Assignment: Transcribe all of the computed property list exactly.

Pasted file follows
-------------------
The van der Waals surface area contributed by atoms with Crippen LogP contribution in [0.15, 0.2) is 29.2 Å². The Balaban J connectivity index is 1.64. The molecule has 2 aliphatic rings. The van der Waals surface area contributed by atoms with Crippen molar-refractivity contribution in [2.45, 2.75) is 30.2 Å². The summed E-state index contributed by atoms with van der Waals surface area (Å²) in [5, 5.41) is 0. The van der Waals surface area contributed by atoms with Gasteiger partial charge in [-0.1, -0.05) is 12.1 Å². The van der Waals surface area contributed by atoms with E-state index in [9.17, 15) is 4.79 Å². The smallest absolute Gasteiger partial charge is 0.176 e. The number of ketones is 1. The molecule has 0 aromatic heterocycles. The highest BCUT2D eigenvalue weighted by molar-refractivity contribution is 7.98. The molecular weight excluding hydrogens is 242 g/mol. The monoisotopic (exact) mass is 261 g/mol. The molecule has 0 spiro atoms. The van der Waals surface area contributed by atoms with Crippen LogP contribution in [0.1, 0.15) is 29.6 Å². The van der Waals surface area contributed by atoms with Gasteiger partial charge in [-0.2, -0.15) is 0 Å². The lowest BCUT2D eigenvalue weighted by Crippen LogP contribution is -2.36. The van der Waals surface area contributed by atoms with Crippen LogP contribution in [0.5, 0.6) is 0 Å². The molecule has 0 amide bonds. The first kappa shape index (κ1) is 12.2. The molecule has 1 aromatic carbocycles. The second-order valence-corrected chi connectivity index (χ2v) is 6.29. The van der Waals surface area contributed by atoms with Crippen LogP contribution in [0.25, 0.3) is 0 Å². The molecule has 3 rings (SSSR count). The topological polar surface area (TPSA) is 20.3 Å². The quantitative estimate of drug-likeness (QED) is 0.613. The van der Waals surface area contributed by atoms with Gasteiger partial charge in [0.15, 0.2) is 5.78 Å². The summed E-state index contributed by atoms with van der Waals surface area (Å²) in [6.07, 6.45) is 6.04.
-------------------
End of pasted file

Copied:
The van der Waals surface area contributed by atoms with Crippen LogP contribution in [0.15, 0.2) is 29.2 Å². The Balaban J connectivity index is 1.64. The molecule has 2 aliphatic rings. The van der Waals surface area contributed by atoms with Crippen molar-refractivity contribution in [2.45, 2.75) is 30.2 Å². The summed E-state index contributed by atoms with van der Waals surface area (Å²) in [5, 5.41) is 0. The van der Waals surface area contributed by atoms with Gasteiger partial charge in [-0.1, -0.05) is 12.1 Å². The van der Waals surface area contributed by atoms with E-state index in [9.17, 15) is 4.79 Å². The smallest absolute Gasteiger partial charge is 0.176 e. The number of ketones is 1. The molecule has 0 aromatic heterocycles. The highest BCUT2D eigenvalue weighted by molar-refractivity contribution is 7.98. The molecular weight excluding hydrogens is 242 g/mol. The monoisotopic (exact) mass is 261 g/mol. The molecule has 0 spiro atoms. The van der Waals surface area contributed by atoms with Crippen LogP contribution in [0.1, 0.15) is 29.6 Å². The van der Waals surface area contributed by atoms with Gasteiger partial charge in [-0.2, -0.15) is 0 Å². The lowest BCUT2D eigenvalue weighted by Crippen LogP contribution is -2.36. The van der Waals surface area contributed by atoms with Crippen LogP contribution in [0.5, 0.6) is 0 Å². The molecule has 0 amide bonds. The first kappa shape index (κ1) is 12.2. The molecule has 1 aromatic carbocycles. The second-order valence-corrected chi connectivity index (χ2v) is 6.29. The van der Waals surface area contributed by atoms with Crippen LogP contribution in [0.25, 0.3) is 0 Å². The molecule has 3 rings (SSSR count). The topological polar surface area (TPSA) is 20.3 Å². The quantitative estimate of drug-likeness (QED) is 0.613. The van der Waals surface area contributed by atoms with Gasteiger partial charge in [0.15, 0.2) is 5.78 Å². The summed E-state index contributed by atoms with van der Waals surface area (Å²) in [6.07, 6.45) is 6.04.